I went back and read a whole bunch of old threads and posts about the letter sent to Dr. Fine a long time ago and him getting his work published.

I'm confused about what that all means. Where are they in terms of being accepted by the mainstream docs? Has his work been peer reviewed yet and what have the conclusions been?

Also, are his study methods considered sound?

I worry that have a pro-celiac bias and that everyone that sends their kit in gets diagnosed with celiac and food intolerances if that makes sense. I want to believe that he is onto something big here and that his method can save people heartache and invasive procedures and confusion forever, but I also have to pay out of pocket for it and I have my reservations. I want to know that it's sound science not my belief because otherwise I won't be able to accept the diagnosis as valid.

Well I cant answer all your questions, but.

My mom, sister, and I were all tested thru enterolab. I came back positive for one of the gluten things, negative for casein and high negative for another one for gluten. My fat malabsorption was in normal range. My mom came back positive for EVERYTHING, with her fat malabsorption being about 4x the normal. My sister on the other hand came back negative on everything and it even said that there is no evidence of a gluten issue. (lucky her)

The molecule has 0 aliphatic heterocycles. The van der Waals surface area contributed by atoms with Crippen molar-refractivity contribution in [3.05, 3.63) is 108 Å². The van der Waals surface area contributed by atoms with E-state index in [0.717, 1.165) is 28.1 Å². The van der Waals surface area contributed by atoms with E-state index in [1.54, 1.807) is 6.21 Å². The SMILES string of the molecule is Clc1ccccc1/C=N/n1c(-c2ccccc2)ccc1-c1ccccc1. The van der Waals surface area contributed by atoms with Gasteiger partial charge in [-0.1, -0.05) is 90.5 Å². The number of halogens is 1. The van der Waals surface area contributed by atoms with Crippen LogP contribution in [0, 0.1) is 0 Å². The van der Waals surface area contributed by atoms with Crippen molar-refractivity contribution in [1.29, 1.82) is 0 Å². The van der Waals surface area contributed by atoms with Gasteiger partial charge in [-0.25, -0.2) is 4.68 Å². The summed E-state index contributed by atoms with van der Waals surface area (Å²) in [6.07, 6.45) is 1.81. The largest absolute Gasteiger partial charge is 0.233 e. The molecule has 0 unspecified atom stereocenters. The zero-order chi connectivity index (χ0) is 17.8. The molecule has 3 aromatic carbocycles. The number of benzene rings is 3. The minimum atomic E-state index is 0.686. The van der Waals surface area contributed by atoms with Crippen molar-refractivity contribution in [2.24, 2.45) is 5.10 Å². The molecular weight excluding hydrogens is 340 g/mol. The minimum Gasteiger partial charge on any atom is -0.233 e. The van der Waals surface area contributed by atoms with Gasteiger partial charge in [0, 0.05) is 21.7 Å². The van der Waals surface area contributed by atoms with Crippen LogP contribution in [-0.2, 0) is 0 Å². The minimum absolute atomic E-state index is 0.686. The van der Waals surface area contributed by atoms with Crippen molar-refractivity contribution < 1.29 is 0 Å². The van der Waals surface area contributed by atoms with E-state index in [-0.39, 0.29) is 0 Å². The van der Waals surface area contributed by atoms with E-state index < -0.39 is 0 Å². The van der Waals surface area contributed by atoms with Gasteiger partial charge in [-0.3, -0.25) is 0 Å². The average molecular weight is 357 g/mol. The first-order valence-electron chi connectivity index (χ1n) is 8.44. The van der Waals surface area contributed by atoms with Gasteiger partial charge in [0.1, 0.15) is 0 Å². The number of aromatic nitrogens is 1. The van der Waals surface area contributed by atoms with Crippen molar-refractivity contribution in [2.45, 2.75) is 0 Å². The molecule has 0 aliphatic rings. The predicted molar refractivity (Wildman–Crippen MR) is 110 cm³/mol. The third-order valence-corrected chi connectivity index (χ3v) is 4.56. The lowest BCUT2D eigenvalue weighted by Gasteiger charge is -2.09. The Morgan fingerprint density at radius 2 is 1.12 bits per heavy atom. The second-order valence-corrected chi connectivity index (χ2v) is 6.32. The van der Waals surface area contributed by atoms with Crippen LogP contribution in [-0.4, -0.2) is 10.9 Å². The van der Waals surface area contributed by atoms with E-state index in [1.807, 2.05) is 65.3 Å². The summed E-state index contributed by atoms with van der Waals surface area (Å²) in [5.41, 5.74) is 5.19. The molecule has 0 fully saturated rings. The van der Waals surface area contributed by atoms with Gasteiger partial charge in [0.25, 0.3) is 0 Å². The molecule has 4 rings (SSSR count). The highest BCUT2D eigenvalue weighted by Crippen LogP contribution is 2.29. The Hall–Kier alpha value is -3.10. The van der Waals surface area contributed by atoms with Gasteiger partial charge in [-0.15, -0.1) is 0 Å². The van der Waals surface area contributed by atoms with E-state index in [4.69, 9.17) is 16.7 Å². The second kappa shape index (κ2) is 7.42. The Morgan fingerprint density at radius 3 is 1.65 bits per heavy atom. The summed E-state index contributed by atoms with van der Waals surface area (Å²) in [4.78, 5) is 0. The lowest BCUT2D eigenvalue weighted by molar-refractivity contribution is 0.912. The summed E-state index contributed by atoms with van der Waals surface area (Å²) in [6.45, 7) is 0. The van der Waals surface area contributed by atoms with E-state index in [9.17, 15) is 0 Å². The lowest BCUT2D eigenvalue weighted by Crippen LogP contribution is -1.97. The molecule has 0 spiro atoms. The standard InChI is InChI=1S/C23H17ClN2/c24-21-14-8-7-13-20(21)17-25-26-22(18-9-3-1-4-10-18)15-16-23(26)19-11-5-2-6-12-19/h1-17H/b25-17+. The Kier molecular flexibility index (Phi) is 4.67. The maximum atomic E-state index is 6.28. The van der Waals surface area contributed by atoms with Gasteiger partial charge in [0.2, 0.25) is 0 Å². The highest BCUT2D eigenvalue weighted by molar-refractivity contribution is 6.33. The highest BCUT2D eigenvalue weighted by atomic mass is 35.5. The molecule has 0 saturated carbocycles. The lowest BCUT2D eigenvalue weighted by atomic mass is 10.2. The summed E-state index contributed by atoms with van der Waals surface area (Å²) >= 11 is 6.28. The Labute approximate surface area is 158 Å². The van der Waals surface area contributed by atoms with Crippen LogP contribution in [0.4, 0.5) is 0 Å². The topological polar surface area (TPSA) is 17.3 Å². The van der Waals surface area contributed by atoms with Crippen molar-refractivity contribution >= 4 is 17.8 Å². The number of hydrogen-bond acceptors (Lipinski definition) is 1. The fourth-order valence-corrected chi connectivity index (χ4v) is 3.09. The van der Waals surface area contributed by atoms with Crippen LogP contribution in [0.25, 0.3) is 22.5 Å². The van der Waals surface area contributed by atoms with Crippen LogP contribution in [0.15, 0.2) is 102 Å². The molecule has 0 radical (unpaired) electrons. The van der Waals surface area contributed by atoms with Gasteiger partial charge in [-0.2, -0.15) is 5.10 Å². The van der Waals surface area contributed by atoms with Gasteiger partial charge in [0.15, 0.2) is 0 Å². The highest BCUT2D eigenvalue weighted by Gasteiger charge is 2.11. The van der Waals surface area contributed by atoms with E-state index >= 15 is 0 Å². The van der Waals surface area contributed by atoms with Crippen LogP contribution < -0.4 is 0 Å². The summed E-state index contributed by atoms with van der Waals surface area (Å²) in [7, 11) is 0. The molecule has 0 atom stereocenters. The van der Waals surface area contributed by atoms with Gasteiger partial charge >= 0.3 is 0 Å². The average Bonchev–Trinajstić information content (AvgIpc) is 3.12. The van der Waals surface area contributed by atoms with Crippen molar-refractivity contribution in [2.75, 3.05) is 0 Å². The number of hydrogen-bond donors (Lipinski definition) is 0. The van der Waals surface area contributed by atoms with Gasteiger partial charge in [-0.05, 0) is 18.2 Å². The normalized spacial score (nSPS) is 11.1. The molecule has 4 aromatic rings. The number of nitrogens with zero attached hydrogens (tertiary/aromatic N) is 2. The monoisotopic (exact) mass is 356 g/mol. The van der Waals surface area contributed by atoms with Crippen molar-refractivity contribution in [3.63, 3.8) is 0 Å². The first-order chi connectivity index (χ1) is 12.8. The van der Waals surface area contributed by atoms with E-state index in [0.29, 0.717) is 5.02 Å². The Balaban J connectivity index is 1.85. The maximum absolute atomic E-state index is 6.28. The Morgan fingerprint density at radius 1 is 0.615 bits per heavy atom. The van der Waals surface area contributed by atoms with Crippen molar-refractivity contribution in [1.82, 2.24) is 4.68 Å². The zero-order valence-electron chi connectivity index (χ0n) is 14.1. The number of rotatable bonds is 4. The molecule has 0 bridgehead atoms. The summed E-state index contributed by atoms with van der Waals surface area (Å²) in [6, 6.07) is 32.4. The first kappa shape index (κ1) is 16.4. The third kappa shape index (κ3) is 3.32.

So not everyone who is tested comes back positive, thats not what they are for. We were looking at a celiac book and different methods of testing and it did have a small section about genes and stool testing and it mentioned Dr. Fine. I dont think its a fraud or scam or anything like that, especially since i finally got answers after 3 negative blood tests.